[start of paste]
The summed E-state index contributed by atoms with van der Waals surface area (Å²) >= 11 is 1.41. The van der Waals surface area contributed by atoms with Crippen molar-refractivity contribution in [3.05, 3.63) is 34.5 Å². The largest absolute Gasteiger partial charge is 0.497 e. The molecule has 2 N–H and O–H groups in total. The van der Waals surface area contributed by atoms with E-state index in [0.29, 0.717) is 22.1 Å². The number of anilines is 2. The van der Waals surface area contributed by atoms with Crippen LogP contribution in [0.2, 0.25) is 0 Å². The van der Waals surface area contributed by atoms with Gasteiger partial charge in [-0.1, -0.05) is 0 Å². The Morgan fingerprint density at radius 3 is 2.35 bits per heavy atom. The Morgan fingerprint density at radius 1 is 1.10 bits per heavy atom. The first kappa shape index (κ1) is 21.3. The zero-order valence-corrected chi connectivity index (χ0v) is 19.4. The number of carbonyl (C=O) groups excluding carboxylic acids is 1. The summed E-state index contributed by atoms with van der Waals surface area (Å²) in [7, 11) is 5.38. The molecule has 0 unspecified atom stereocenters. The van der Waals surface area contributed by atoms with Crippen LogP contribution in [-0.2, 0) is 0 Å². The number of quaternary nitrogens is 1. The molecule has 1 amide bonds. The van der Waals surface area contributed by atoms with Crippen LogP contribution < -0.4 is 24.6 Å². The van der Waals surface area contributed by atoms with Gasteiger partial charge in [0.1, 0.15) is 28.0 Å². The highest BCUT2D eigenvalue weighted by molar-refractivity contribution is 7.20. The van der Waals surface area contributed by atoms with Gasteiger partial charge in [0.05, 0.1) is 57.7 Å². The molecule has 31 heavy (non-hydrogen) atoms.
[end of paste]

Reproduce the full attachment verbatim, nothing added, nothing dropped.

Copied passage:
The summed E-state index contributed by atoms with van der Waals surface area (Å²) >= 11 is 1.41. The van der Waals surface area contributed by atoms with Crippen molar-refractivity contribution in [3.05, 3.63) is 34.5 Å². The largest absolute Gasteiger partial charge is 0.497 e. The molecule has 2 N–H and O–H groups in total. The van der Waals surface area contributed by atoms with E-state index in [0.29, 0.717) is 22.1 Å². The number of anilines is 2. The van der Waals surface area contributed by atoms with Crippen LogP contribution in [0.2, 0.25) is 0 Å². The van der Waals surface area contributed by atoms with Gasteiger partial charge in [-0.1, -0.05) is 0 Å². The Morgan fingerprint density at radius 3 is 2.35 bits per heavy atom. The Morgan fingerprint density at radius 1 is 1.10 bits per heavy atom. The first kappa shape index (κ1) is 21.3. The zero-order valence-corrected chi connectivity index (χ0v) is 19.4. The number of carbonyl (C=O) groups excluding carboxylic acids is 1. The summed E-state index contributed by atoms with van der Waals surface area (Å²) in [7, 11) is 5.38. The molecule has 0 unspecified atom stereocenters. The van der Waals surface area contributed by atoms with Crippen LogP contribution in [-0.2, 0) is 0 Å². The number of quaternary nitrogens is 1. The molecule has 1 amide bonds. The van der Waals surface area contributed by atoms with Crippen LogP contribution < -0.4 is 24.6 Å². The van der Waals surface area contributed by atoms with Gasteiger partial charge in [0.1, 0.15) is 28.0 Å². The highest BCUT2D eigenvalue weighted by molar-refractivity contribution is 7.20. The van der Waals surface area contributed by atoms with Gasteiger partial charge in [0.05, 0.1) is 57.7 Å². The molecule has 31 heavy (non-hydrogen) atoms.